For actress Divya Dutta, losing her mother was what made her pen her thoughts in her debut novel “Me And Maa”. She launched an audiobook version of her work recently.

“The audio book is about my first book, ‘Me And Ma’. It’s my journey with my mother, memoirs with her, her presence in my life from childhood and till the time she was with me. I mean she is always with me, but until she passed, how she impacted me to become who I became as a person, professional and how I manage situations,” she told IANS.

Talking about the thought process penning her thoughts, she says that it was her catharsis from dealing with the pain and trauma of losing her mother.

“My biggest fear was losing my mother. When I saw her going, I couldn’t deal with it. I needed a catharsis. I needed to share her with the world. I wanted to celebrate a mother who had been a perfect parent and a best friend. I wanted to tell how a good partnership between a parent and a child can make the child who he or she is and I wanted to share this with the world,” she says.

The actress’ association with writing goes way back.

“I think everything in our life is not planned. Some things just happen. I have been a columnist for a while and I started writing in college. I started writing for a few newspapers, my personalised columns and those were taken really well,” she says.

Divya has been lending her voice to books of other authors, which was what led her to do the same for her book.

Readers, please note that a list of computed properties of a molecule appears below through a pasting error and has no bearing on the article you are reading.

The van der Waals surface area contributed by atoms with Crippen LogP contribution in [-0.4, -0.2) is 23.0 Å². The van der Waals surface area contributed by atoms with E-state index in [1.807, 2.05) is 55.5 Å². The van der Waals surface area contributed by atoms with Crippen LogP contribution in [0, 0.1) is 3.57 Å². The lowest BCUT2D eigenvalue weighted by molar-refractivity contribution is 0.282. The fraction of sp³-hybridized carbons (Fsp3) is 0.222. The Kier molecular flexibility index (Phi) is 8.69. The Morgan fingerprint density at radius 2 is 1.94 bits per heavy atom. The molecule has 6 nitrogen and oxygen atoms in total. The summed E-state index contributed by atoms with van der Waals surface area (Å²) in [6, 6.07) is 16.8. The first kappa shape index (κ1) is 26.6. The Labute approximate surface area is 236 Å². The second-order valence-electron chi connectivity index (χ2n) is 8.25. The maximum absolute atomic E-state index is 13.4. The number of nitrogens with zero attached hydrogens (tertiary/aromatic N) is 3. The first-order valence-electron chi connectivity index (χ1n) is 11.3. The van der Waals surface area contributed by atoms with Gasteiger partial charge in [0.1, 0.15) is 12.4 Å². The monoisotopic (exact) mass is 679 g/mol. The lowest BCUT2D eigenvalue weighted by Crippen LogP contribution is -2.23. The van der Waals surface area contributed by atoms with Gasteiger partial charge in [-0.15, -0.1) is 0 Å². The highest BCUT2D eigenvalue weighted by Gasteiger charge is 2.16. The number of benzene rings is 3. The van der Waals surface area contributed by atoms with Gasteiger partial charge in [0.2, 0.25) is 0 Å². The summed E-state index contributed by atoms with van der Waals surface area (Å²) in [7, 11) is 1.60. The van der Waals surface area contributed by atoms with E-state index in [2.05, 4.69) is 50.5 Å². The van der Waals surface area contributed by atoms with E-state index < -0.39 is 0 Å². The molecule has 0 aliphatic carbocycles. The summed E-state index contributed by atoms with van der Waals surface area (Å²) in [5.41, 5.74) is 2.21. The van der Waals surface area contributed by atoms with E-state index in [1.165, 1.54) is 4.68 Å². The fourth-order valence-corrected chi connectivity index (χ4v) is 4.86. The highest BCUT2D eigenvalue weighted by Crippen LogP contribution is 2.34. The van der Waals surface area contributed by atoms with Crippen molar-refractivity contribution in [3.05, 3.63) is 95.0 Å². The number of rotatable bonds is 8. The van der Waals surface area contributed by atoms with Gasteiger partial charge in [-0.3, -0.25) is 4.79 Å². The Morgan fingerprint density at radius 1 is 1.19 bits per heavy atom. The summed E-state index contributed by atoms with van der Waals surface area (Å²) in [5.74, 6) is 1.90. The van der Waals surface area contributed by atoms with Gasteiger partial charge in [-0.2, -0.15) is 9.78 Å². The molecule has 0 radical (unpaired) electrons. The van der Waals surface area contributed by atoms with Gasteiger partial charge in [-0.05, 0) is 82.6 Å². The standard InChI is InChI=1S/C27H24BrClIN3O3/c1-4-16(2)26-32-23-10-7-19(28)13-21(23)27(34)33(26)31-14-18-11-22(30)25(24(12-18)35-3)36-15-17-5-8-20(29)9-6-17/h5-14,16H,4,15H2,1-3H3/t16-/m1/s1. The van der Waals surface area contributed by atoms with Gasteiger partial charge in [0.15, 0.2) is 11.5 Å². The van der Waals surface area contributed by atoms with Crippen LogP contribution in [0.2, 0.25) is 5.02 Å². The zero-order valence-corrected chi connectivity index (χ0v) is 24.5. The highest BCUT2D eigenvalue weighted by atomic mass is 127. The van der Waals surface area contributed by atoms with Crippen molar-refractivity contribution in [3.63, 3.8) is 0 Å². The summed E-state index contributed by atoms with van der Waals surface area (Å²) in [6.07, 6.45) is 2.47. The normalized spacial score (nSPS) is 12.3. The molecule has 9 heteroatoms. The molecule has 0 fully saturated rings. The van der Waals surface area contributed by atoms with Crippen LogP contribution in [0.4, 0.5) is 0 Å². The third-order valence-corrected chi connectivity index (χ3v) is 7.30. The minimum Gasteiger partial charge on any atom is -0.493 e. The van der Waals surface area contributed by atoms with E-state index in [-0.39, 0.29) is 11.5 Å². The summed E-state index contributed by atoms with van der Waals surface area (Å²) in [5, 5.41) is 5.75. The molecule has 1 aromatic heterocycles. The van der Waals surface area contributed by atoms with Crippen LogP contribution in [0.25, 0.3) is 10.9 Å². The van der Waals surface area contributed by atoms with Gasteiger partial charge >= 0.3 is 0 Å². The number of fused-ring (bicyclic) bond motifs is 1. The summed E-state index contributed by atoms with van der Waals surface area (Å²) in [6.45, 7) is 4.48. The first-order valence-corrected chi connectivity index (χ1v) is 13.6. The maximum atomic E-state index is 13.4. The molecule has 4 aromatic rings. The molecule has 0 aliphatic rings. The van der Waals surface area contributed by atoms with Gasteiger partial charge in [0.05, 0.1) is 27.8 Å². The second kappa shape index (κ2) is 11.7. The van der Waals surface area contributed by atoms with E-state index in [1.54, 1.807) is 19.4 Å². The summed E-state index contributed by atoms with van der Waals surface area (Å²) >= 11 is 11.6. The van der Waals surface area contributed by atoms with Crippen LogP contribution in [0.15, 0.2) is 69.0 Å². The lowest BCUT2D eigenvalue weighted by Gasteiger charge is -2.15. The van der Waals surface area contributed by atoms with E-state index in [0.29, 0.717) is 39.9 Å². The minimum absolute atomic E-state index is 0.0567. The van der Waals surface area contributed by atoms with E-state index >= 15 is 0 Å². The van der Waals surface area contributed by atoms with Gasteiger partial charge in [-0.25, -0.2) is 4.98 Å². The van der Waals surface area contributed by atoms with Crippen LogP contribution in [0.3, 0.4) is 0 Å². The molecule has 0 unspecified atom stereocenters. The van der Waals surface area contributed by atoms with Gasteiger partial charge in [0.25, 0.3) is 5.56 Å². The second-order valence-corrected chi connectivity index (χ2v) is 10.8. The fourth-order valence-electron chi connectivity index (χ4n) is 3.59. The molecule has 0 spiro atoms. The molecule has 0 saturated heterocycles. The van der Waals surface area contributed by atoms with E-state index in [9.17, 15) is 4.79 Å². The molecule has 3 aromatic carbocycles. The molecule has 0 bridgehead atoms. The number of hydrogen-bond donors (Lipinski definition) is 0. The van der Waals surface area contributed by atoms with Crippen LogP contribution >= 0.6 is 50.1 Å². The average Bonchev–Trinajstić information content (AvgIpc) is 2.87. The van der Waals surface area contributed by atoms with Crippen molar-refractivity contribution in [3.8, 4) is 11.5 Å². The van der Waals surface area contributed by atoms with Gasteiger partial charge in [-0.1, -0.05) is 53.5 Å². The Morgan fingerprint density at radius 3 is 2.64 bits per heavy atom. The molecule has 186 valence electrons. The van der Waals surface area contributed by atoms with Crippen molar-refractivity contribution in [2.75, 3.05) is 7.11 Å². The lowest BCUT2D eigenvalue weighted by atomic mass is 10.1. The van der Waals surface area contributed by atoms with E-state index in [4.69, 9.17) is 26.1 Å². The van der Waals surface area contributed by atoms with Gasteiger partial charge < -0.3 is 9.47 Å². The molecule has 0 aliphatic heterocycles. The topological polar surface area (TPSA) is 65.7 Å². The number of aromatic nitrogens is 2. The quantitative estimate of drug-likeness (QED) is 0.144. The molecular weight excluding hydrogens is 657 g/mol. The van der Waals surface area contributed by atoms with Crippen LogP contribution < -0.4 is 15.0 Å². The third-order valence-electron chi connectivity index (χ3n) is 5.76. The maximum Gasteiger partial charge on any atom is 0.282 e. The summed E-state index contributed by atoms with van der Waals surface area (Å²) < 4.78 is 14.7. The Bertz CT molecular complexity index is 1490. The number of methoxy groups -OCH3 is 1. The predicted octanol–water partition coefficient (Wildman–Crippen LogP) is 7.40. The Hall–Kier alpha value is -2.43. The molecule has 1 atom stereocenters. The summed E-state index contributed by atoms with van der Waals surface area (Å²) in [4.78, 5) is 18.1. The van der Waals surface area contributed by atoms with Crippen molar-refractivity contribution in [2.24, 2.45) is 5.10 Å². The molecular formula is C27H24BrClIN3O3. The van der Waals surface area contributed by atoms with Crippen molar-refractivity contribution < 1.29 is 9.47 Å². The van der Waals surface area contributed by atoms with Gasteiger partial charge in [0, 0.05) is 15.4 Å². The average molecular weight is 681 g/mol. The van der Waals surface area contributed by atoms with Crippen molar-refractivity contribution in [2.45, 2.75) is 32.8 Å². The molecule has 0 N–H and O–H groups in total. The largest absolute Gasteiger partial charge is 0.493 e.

“I came upon the idea because last year I was recording something for Shobha De’s book and I enjoyed it. I thought the idea was so amazing, to read out to the readers. I thought when I am recording for everyone, why don’t I do it for myself? My publisher also said let’s do the audio book. Everything has its right time. The audio book coming now is great, people are at home right now,” she says.

However, recording it, and reliving those challenging moments in her life, was not easy for Divya.

“It was tough as it was a catharsis for me. Some experiences were funny, some were cherished and some were overtly emotional and writing those was tough. It was difficult to relive and write from your heart. I was recording the audio for those two chapters and I broke down. My sound recordist had tears in his eyes and I thought let’s take a break, and he said no and that he wanted to keep it like that. We tried to keep it as organic as the book. the feelings are transparent and straight from the heart,” she says.